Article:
How does artificial intelligence (AI) work?

In this article:

  1. Automation
  2. Machine Learning
  3. Supervised Learning
  4. Unsupervised Learning
  5. Reinforcement Learning
  6. Machine Vision Applications
  7. Self-driving Cars

As the hype around AI has accelerated, vendors have been scrambling to promote how their products and services use AI. They often refer to AI as one component of AI, such as machine learning. AI requires a foundation of specialized hardware and software for writing and training machine learning algorithms. No one programming language is synonymous with AI, but a few, including Python, R and Java, are popular.

AI systems generally work by ingesting large amounts of labelled training data, analyzing the data for correlations and patterns, and using these patterns to make predictions about future states. In this way, a chatbot fed examples of text chats can learn to produce lifelike exchanges with people, or an image recognition tool can learn to identify and describe objects in images by reviewing millions of examples.

AI programming focuses on three cognitive skills: learning, reasoning and self-correction. The systems are learning processes; this aspect of AI programming focuses on acquiring data and creating rules for how to turn the data into actionable information. The rules called algorithms, provide computing devices with step-by-step instructions for completing a specific task.

What are examples of AI technology and how is it used today?
AI is incorporated into a variety of different types of technology. Here are five examples:


When paired with AI technologies, automation tools can expand the volume and types of tasks performed. An example is robotic process automation (RPA), a kind of software that automates repetitive, rules-based data processing tasks traditionally done by humans. When combined with machine learning and emerging AI tools, RPA can automate more significant portions of enterprise jobs, enabling RPA’s tactical bots to pass along intelligence from AI and respond to process changes.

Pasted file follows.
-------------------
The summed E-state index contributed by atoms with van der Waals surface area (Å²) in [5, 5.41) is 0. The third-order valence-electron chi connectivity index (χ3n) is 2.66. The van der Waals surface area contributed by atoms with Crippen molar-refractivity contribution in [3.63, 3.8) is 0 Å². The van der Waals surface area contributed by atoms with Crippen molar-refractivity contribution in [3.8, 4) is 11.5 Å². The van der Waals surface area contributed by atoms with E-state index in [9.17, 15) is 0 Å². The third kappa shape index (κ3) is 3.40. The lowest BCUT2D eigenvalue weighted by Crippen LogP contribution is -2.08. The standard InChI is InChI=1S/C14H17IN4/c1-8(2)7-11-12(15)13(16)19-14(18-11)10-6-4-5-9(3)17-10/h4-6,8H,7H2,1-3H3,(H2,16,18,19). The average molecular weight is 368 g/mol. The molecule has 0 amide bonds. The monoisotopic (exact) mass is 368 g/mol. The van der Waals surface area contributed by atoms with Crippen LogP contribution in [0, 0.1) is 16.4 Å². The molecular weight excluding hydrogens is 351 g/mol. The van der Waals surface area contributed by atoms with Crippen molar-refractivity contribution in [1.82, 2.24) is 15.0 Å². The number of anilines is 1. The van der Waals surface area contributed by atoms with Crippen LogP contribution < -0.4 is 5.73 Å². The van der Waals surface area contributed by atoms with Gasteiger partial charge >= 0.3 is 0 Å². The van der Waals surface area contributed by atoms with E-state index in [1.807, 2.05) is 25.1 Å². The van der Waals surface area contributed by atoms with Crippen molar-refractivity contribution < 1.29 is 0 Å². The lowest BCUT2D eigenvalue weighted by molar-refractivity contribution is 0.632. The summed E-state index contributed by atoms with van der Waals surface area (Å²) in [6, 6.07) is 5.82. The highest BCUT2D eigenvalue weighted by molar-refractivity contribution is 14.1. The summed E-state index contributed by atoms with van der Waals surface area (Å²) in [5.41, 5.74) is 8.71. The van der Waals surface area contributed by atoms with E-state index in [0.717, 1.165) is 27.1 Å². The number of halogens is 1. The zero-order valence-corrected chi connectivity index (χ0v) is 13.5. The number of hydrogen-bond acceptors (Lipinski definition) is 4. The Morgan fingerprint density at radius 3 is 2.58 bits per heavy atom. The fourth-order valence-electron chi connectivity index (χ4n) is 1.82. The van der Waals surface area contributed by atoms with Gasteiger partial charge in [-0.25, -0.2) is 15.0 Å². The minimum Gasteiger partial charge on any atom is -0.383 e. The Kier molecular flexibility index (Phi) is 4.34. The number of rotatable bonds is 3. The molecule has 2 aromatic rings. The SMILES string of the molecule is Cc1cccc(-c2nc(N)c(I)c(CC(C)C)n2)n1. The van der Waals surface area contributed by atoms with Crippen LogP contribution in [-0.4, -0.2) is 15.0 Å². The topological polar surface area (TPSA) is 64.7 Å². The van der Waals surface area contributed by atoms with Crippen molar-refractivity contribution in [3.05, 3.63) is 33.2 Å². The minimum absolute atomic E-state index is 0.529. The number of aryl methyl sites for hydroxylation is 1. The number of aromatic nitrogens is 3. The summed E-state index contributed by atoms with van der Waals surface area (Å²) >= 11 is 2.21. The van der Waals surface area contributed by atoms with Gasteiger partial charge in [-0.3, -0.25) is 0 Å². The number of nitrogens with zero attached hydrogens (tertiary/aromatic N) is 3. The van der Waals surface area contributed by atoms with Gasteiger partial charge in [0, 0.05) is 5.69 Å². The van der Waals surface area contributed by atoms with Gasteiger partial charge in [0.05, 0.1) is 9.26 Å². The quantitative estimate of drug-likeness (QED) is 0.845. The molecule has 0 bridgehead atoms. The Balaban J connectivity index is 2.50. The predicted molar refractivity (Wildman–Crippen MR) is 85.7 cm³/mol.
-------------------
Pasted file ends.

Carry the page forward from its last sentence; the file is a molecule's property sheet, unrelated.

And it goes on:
Machine Learning

This is the science of getting a computer to act without programming. Deep learning is a subset of machine learning that, in straightforward terms, can be thought of as the automation of predictive analytics. There are three types of machine learning algorithms:

Supervised Learning

With this type of machine learning, you have both your input variables and your output variables available: so, you have a complete dataset. During the training of the model, examples of ‘how it is supposed to be’ are given, so the machine can learn to predict future output based on new input. If you already know what a model should predict based on a certain input and when you have this data available, supervised learning is the most suitable algorithm for your case.